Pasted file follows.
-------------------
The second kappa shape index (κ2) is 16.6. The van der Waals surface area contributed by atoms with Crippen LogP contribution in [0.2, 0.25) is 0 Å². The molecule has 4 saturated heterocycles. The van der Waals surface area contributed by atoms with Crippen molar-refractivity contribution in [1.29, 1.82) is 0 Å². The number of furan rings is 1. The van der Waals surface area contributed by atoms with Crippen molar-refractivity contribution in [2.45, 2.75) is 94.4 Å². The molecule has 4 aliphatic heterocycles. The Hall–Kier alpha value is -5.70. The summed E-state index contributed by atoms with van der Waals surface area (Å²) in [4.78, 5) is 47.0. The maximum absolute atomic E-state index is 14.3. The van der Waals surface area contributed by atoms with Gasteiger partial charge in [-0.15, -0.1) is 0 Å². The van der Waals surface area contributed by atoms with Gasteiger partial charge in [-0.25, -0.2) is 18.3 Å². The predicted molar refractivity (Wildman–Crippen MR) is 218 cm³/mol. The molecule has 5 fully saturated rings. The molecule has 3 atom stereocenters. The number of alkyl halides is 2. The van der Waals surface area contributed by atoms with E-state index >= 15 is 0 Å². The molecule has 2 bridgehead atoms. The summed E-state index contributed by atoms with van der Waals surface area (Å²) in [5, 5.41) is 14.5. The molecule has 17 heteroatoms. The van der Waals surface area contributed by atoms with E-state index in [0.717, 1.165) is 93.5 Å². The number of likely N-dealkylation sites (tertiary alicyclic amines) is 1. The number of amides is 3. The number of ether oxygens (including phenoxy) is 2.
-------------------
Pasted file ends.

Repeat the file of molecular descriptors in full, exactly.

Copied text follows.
The second kappa shape index (κ2) is 16.6. The van der Waals surface area contributed by atoms with Crippen LogP contribution in [0.2, 0.25) is 0 Å². The molecule has 4 saturated heterocycles. The van der Waals surface area contributed by atoms with Crippen molar-refractivity contribution in [1.29, 1.82) is 0 Å². The number of furan rings is 1. The van der Waals surface area contributed by atoms with Crippen molar-refractivity contribution in [2.45, 2.75) is 94.4 Å². The molecule has 4 aliphatic heterocycles. The Hall–Kier alpha value is -5.70. The summed E-state index contributed by atoms with van der Waals surface area (Å²) in [4.78, 5) is 47.0. The maximum absolute atomic E-state index is 14.3. The van der Waals surface area contributed by atoms with Gasteiger partial charge in [-0.15, -0.1) is 0 Å². The van der Waals surface area contributed by atoms with Gasteiger partial charge in [-0.25, -0.2) is 18.3 Å². The predicted molar refractivity (Wildman–Crippen MR) is 218 cm³/mol. The molecule has 5 fully saturated rings. The molecule has 3 atom stereocenters. The number of alkyl halides is 2. The van der Waals surface area contributed by atoms with E-state index >= 15 is 0 Å². The molecule has 2 bridgehead atoms. The summed E-state index contributed by atoms with van der Waals surface area (Å²) in [5, 5.41) is 14.5. The molecule has 17 heteroatoms. The van der Waals surface area contributed by atoms with E-state index in [0.717, 1.165) is 93.5 Å². The number of likely N-dealkylation sites (tertiary alicyclic amines) is 1. The number of amides is 3. The number of ether oxygens (including phenoxy) is 2.